And I know how close I have come to where T is, and I’m not sure what kept me on this side of the line, still able to affirm the creeds that comfort me.
I remembered too how much I looked up to his faith in high school, how much so many of us did, and I wondered if perhaps all that admiration was heavier than we realized.
I still admire him for this: he came to the brink of what he could believe, and even though his heart led him someplace he didn’t want to go he didn’t lie to himself. T was honest.
In college, I told my friend Tina how glad I was that once you became a Christian, you never ever stopped being one.
Tina face clouded. “But it happens, sometimes,” she said.
A girl my year, Ellen, who had shining brown hair and girl-next-door beauty had taken a semester or two off from school—for a mission trip?—and come back not believing.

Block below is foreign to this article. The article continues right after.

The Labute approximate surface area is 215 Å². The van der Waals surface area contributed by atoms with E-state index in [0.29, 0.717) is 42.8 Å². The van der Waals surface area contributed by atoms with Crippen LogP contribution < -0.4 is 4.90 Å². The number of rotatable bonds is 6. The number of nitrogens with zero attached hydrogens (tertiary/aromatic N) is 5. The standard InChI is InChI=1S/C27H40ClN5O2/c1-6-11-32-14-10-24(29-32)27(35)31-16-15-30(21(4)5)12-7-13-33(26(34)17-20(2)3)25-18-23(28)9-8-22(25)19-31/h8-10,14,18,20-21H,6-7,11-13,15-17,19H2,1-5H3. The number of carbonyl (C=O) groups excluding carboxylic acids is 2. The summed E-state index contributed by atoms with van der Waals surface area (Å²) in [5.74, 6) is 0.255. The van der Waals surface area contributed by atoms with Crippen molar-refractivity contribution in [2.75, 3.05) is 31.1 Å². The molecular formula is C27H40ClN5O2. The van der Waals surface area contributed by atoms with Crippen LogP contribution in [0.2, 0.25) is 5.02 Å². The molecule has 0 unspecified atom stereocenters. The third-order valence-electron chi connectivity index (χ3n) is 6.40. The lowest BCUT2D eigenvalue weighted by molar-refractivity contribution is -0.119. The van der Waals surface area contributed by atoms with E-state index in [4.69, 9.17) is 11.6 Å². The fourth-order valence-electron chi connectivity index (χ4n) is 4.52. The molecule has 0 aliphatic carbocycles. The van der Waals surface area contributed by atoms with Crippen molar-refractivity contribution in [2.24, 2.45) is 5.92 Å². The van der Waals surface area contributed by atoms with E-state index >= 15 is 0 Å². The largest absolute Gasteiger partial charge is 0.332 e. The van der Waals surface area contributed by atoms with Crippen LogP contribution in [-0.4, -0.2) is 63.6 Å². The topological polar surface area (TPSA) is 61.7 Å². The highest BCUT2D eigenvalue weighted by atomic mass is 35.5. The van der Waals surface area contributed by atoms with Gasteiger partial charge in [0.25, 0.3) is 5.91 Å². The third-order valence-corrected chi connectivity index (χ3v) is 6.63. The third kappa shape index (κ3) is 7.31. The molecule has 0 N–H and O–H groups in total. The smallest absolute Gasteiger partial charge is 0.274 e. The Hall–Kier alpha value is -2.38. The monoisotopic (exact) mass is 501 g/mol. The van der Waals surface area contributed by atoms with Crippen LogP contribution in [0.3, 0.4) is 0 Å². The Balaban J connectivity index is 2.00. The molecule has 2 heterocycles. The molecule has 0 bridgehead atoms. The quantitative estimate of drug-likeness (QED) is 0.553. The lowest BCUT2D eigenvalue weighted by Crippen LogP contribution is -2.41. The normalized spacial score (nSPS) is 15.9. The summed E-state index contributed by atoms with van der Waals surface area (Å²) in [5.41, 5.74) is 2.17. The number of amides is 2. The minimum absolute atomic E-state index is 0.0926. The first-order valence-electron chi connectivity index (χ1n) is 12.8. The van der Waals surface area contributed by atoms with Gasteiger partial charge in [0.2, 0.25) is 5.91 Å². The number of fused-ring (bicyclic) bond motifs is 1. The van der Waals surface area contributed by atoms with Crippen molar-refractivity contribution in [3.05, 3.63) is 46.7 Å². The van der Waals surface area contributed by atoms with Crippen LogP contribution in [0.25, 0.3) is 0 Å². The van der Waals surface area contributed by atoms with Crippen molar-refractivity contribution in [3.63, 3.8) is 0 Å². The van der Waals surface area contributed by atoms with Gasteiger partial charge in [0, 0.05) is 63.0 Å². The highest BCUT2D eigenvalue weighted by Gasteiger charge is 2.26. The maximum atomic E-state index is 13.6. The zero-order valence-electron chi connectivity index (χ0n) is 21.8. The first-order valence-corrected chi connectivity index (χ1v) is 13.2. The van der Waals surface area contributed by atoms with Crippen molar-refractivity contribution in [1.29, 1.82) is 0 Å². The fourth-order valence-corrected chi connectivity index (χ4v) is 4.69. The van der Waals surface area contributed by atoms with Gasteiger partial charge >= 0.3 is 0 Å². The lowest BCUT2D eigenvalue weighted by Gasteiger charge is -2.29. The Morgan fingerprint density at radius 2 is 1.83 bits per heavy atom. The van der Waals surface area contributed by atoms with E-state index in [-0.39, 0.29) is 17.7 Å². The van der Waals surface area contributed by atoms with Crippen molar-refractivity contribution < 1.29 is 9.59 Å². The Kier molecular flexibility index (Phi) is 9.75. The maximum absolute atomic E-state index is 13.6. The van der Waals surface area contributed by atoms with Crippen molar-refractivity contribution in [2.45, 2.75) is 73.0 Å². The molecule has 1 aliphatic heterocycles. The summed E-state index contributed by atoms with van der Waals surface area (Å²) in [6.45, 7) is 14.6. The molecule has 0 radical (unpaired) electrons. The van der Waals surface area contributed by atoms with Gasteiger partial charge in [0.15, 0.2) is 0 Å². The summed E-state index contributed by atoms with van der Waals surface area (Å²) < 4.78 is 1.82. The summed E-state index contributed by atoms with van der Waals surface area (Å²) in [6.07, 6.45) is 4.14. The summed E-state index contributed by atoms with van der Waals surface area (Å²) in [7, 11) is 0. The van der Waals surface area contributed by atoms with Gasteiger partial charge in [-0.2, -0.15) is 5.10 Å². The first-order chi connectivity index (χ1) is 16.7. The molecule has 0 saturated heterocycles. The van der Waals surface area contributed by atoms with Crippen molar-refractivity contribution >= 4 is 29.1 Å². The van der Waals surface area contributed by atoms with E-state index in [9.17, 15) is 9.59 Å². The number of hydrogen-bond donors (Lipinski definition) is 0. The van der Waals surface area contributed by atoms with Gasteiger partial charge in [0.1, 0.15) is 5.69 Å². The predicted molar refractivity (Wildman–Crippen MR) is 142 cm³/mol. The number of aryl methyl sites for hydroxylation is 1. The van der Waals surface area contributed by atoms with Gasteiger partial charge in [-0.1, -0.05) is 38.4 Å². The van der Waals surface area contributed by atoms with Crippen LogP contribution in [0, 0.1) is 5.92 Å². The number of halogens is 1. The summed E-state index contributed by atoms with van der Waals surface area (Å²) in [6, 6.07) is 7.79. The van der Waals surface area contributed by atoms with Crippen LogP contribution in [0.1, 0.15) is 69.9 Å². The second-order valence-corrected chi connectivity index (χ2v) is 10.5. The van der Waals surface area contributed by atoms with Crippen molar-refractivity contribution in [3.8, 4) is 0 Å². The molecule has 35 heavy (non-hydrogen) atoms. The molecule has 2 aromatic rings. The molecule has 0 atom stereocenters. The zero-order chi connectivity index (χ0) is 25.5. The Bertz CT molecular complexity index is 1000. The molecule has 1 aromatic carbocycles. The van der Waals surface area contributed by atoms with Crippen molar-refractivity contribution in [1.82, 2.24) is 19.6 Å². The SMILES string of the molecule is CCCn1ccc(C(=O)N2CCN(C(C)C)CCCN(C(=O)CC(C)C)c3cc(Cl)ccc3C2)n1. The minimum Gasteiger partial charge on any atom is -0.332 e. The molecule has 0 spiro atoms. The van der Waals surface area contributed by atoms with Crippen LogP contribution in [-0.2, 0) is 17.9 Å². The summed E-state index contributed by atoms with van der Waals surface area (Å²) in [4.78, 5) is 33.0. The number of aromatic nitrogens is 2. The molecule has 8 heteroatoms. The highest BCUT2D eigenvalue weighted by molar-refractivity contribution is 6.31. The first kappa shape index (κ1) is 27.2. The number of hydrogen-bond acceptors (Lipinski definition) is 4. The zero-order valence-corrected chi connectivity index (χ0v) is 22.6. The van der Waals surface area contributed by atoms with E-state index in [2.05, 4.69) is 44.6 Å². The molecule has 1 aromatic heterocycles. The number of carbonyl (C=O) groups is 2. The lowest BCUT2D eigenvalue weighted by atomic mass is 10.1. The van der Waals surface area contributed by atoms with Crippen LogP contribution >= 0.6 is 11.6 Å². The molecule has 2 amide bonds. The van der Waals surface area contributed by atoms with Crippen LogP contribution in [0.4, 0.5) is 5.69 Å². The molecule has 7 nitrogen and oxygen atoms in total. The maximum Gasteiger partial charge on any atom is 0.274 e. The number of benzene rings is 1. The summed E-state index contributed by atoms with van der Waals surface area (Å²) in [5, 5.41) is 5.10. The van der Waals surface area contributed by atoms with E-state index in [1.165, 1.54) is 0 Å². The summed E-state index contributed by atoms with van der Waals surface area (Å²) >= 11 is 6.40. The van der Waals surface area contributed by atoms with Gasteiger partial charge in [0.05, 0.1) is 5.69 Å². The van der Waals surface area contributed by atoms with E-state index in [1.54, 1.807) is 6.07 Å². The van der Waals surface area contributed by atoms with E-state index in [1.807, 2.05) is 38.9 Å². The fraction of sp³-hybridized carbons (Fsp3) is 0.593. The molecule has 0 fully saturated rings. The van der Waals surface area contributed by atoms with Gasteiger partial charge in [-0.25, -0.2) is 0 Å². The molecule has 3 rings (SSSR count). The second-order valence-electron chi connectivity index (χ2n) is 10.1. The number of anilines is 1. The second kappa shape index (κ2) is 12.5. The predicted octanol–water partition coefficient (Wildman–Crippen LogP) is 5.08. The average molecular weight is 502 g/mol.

The idea of Ellen’s not-faith was like a black hole opening in my chest. Something I’d thought was safe and untouchable was suddenly vulnerable to attack.
And I think this is how most of us react. We don’t want to believe that anyone could walk away. We hate knowing that the life raft can get punctured. We avoid imagining fingers and toes in the body of Christ getting lopped off and lost.
And to protect ourselves, we define boundaries and follow the rules of Good Christians so the line between us and them stays bright and distant, like a sunset over a body of water you know you’ll never touch.
Even recently, as T told me his story, I kept trying to undo his decision for him, telling him that he could still be a Jesus follower if he wanted to be.
Except it wasn’t true. If he doesn’t want to be a Jesus-follower, he’s not, even if Jesus is hunky-dory with it.
I’m not sure what it means to God when someone says no to beliefs. But I no longer think that line between me and them is bright and distant. No, it’s a place I’ve visited.
Here’s the thing about that country: defining exactly where us changes to them isn’t obvious. Like maps, the line is clear and well-defined in theory, but down at the dirt level it is a laughable fiction.